MORE THAN WE’LL EVER KNOW

I’ll have to leave detailed accounts of first-generation Greek immigrants to America to others who have truly intimate material to draw from. Simply portraying the relocation of my mainstream grandparents from a Midwestern farm to a nearby city would prove difficult to pull off.

Still, in my new novel, What’s Left, I find enough to suggest some of Cassia’s great-grandparents’ possible experiences and achievements. She has reason to take pride in what they’ve established for her extended close family. It was, after all, one place her father-to-be would fit well, despite his initial resistance. And now she’s struggling to make sense of it all, especially in her circle of siblings and cousins.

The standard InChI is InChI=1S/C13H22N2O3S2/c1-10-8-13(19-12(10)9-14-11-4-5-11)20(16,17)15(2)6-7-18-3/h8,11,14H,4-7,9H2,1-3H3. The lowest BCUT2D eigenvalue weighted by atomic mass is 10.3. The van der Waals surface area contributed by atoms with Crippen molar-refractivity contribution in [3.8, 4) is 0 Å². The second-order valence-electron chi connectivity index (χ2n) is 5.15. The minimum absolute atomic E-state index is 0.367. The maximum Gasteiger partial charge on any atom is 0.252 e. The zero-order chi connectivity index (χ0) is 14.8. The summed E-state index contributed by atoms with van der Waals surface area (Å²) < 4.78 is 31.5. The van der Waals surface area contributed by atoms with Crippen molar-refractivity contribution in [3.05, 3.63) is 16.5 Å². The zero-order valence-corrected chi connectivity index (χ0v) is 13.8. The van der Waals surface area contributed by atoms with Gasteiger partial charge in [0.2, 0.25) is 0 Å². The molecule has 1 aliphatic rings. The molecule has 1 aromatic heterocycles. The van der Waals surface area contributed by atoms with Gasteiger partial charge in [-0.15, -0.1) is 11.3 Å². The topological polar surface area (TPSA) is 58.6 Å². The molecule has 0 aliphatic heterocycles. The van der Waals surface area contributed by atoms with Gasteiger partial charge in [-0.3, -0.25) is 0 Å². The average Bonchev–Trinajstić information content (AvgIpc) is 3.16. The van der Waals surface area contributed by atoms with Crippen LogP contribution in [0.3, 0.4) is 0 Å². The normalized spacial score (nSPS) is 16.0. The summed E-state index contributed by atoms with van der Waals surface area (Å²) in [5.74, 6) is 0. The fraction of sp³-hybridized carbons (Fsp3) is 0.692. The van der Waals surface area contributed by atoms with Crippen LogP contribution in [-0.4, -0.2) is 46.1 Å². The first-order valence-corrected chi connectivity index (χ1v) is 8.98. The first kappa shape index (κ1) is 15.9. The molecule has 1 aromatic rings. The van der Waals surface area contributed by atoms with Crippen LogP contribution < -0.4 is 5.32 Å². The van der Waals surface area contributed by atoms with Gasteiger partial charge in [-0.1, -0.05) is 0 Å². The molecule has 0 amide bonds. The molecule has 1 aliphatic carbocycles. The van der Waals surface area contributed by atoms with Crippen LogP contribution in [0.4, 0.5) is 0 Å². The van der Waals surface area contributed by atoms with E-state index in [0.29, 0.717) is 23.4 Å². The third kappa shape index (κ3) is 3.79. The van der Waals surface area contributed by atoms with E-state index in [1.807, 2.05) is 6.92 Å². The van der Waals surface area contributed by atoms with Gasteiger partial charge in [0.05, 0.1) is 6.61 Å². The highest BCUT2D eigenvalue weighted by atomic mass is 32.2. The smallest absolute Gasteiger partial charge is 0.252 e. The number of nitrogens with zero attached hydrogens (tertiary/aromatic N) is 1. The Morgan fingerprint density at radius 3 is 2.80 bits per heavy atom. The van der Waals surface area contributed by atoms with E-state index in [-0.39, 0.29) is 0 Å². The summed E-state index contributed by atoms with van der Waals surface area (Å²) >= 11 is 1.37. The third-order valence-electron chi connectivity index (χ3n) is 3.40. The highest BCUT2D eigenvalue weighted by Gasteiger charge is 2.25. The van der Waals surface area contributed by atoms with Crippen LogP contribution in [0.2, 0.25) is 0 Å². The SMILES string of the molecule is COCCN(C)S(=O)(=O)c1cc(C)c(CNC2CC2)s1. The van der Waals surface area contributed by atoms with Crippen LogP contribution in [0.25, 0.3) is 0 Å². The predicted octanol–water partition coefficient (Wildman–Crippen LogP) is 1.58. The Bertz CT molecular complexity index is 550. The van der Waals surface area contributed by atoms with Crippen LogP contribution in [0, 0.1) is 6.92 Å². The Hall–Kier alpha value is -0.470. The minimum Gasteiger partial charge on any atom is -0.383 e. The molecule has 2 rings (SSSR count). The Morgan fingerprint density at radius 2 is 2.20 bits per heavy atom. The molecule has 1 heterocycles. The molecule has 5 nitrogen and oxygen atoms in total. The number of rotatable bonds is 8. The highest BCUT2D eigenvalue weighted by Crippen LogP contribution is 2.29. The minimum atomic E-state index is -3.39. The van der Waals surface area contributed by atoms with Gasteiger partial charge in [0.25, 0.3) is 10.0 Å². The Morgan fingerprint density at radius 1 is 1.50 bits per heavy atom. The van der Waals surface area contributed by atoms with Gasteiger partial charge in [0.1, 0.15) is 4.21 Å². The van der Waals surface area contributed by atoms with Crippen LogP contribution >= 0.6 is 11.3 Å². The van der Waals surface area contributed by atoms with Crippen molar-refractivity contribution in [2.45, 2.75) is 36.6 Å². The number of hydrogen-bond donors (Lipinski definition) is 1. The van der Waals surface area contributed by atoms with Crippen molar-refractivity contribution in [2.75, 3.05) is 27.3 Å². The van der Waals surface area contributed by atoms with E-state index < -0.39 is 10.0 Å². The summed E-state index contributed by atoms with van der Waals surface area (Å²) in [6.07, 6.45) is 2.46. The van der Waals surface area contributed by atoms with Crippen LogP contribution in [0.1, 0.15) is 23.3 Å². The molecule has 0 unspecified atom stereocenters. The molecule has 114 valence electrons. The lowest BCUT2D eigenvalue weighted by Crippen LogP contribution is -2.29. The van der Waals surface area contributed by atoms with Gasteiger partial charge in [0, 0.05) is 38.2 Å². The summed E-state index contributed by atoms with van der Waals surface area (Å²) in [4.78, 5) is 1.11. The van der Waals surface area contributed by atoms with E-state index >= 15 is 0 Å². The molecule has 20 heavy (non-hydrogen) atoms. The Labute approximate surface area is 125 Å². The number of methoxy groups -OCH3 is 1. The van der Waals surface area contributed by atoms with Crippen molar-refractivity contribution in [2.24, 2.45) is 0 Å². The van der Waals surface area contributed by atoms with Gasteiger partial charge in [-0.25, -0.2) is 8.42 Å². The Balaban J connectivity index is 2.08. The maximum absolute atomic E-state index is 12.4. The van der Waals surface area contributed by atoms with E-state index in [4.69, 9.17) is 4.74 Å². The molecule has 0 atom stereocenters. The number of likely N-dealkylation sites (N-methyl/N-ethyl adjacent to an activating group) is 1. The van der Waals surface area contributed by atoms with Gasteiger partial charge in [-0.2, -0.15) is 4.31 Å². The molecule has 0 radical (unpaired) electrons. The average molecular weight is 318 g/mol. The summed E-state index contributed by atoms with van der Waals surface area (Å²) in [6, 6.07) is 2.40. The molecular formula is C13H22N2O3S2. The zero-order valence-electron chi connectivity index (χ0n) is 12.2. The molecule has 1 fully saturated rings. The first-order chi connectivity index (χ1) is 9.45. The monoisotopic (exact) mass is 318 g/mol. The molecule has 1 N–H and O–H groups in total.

~*~

Not everyone who came to America dissolved into the melting pot concept. Still, they had to sacrifice something. The question just might be, How much?

Extend that to our own personal identities.

What’s your idea of “normal”? How well do you fit in?

~*~

A young Greek-American immigrant on Ellis Island, New York late 19th-20th century. (Hulton Archive via Wikimedia Commons.)

Cassia’s roots included scenes like this.

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One thought on “MORE THAN WE’LL EVER KNOW

  1. Oh my, I don’t even know what my idea of normal is anymore. I thought I knew when I was in my early 20’s, but as the years went by the normalcy veil dissipated.

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